NS: What about education? Is our education system failing and why?
LM: I believe that education is best handled closest to the student. In other words, I believe that our local school boards, our municipalities have the best handle, if you will, on how to educate the children in their area. I don't think one-size-fits-all-from Washington is the right...
NS: What should be the federal government's role, legislature's law in ensuring [a good] education level?
LM: I do think we have to have some national standards because we also compete on a global basis. But I do think that in order to compete globally we must be able to educate the kids closest to home.
NS: What do you think of the recent decision of Obama's administration on the issue of illegal immigration and what do you think should be done to fix the immigration system in the nation?
LM: I think that's just one piece of immigration reform. We do need, I think, overall immigration reform. The act that the President just enacted, I thought was unfortunate from the same point of the timing and I think the motive. I think it's politically motivated. While I think we need overall [immigration] reform, I don't think we should put folks who are not citizens ahead of our citizens here in the United States. I think we need to reinforce our borders and prevent more illegal immigration into this country. However, we are a country of immigrants and we should encourage those to come in legally. There are students who come here and who are educated here in our country and then they leave with a lot of skills that we could clearly use. I want us to make it possible for them to stay. Part of an overhaul of immigration, I think we need to have different kinds of temporary work visas. We have them now for our agricultural industry but I believe we should look more in our service industry as well. Whether it's hotels or landscapers, etc. who can use those workers part time and they have to renew those visas, so it becomes easier to track them. In the mean time they are paying taxes and if they are compliant with the laws of the United States then it's good to have those temporary workers in here. So those are some elements that we need to look at relative to overall immigration reform and we clearly do need to do that.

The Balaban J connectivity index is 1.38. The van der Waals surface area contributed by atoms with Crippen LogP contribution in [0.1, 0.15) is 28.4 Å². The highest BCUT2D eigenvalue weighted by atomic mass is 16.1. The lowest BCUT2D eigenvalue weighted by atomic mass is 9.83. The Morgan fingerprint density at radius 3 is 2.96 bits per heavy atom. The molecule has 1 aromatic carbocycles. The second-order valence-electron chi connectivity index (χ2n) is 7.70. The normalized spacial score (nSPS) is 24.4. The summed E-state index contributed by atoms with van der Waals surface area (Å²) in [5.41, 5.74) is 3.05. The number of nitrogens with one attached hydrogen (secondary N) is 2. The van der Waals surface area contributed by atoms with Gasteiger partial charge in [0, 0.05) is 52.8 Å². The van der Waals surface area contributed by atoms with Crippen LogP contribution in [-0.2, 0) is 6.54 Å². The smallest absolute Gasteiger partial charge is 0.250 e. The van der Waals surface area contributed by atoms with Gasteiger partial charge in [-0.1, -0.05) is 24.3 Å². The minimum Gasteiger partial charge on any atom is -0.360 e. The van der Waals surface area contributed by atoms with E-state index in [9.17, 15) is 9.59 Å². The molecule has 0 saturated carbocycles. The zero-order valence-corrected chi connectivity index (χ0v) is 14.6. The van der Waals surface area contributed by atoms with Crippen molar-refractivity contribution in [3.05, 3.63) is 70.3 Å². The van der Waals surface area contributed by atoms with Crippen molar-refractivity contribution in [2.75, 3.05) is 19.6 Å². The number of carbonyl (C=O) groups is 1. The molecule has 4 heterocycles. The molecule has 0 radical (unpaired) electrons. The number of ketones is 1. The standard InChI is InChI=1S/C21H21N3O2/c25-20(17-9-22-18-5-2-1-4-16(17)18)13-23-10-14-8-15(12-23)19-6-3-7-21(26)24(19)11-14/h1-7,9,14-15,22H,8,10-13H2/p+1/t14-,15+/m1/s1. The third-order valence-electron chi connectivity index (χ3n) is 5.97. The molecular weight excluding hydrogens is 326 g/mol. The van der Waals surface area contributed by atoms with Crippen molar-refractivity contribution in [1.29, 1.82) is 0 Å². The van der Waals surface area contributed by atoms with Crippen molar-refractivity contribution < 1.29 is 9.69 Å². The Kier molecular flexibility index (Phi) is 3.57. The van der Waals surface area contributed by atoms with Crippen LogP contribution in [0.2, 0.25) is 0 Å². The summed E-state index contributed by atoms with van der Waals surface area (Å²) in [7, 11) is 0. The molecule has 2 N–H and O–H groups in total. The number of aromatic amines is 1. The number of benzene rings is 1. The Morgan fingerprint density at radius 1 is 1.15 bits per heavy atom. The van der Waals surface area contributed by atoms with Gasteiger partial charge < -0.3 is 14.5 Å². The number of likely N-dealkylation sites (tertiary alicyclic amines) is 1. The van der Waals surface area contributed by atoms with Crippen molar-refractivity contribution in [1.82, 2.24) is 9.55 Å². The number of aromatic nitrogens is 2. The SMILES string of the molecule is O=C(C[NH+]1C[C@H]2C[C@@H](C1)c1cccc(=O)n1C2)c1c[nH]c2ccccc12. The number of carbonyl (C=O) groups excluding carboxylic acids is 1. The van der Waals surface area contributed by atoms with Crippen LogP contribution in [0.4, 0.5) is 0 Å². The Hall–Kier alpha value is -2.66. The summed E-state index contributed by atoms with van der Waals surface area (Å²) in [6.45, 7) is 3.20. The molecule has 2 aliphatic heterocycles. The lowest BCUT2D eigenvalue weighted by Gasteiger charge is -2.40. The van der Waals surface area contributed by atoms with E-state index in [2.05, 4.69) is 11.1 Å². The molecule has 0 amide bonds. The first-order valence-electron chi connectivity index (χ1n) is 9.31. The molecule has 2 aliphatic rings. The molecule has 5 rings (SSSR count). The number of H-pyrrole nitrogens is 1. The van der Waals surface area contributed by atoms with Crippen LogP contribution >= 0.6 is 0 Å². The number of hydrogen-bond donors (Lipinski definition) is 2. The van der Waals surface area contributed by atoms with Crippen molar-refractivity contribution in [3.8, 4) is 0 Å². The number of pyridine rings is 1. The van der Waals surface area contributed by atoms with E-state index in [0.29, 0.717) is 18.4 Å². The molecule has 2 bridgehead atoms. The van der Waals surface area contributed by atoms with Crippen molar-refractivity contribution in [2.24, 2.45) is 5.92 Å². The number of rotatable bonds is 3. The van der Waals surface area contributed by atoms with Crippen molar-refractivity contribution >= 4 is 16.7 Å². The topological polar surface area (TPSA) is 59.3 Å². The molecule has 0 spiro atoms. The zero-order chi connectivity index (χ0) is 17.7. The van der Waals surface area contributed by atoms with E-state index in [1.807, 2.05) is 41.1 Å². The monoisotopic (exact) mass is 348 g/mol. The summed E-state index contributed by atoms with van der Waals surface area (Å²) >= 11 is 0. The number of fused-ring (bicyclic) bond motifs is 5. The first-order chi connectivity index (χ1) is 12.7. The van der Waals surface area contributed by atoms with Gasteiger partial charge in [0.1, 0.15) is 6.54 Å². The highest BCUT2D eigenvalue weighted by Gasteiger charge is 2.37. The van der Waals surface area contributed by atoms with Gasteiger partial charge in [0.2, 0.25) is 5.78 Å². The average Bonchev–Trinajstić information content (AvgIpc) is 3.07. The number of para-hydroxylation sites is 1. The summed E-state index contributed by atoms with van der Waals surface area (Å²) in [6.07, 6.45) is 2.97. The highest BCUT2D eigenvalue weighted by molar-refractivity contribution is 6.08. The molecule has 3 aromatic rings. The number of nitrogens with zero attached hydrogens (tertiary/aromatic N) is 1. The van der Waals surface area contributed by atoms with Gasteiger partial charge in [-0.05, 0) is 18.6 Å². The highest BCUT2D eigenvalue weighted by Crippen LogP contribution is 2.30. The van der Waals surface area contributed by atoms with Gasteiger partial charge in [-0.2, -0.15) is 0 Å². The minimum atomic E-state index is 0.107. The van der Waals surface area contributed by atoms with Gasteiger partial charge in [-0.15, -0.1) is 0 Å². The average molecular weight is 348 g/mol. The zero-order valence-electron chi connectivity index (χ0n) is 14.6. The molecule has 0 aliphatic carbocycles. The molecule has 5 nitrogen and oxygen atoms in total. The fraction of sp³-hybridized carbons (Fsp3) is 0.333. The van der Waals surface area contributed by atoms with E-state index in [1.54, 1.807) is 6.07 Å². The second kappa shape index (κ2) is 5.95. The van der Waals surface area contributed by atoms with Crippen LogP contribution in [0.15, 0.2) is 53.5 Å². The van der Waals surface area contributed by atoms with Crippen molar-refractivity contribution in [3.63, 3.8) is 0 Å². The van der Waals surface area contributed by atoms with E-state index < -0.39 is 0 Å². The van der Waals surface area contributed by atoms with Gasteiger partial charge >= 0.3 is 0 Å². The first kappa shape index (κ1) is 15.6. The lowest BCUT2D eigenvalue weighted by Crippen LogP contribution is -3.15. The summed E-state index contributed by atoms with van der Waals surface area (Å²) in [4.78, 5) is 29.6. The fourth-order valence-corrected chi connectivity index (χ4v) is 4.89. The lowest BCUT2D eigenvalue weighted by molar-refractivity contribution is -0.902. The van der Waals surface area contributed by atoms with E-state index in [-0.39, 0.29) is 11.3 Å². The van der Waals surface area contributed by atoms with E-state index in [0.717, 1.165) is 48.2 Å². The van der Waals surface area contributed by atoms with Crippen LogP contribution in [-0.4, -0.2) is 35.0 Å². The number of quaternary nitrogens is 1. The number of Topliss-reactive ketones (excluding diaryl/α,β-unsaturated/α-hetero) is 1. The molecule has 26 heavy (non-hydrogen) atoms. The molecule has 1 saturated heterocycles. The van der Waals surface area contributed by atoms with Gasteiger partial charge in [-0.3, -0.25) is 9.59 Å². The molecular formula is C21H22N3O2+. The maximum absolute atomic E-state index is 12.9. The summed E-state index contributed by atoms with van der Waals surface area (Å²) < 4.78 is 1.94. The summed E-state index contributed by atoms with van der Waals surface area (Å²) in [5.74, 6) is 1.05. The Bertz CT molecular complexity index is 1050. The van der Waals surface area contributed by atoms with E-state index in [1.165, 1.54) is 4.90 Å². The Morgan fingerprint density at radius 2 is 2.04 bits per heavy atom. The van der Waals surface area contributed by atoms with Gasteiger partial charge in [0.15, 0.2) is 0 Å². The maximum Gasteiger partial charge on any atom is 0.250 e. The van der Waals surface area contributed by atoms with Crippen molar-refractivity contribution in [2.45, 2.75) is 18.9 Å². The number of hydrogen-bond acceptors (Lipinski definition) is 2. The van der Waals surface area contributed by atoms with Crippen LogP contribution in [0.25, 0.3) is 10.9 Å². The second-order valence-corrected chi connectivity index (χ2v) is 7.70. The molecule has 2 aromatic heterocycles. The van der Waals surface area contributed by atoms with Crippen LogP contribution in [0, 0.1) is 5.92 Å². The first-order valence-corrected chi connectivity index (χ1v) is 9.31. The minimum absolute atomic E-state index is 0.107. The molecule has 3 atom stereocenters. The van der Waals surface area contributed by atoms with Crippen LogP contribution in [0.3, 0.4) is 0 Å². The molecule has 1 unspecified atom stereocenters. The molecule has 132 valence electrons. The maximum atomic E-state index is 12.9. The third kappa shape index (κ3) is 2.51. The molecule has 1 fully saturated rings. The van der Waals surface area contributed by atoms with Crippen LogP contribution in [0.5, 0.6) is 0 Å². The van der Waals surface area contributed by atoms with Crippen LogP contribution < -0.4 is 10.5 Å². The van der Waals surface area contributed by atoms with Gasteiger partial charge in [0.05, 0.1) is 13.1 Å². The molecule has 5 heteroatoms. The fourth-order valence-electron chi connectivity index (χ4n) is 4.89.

NS: The United State is the world's top spender when it comes to its military. What is your position on our involvement in conflicts around the world and do you think that we should reduce our defense spending?
LM: This is such a broad topic. Let me see if I can give you a few summary points in the time that we have left. I don't believe that the United States should be involved in conflicts around the world unless it's in the strategic interest of the United States. And then we go in with the clear vision of what that operation is, and then how to leave. Those are the two major issues. I do believe that you must have a strong defense, because I don't think that you can negotiate from the point of weakness. So, you have to have a strong defense. And to that point, and as it relates to the state of Connecticut, let's first look at our submarine base in Groton and Electric Boat. I'd fight to the nail to keep that base open and to keep Electric Boat making submarines – they are the best submarine builder in the world. They deliver submarines on time, sometimes under time and sometimes under budget. And we need to protect that, because it's in the best interest of our national defense and also for our state. There are many other defense industries in our state that I would fight to keep because they are so integral to make our military strong and to keep our defense strong. So while I think we need look at areas where there is overspending in the military and [as] we find things where there is waste we need to correct that. But we must maintain a strong defense for the safety of our country. The very first obligation of a government is the safety and defense of its people.
NS: Where has the President excelled? What has the President done right?
LM: I can tell you, my concern is that we have not developed the policies in our country to put people back to work and create jobs. We've continued to lose jobs. And we're not growing our economy. The President passed the Affordable Care Act and focused on that at the beginning of his presidency, when I really do believe the issues were jobs and the economy and I think that's where the focus should've been. So, I think that's why you see such unrest in our country and that's why this election, I believe is going to be so vitally important for the health and welfare of our nation.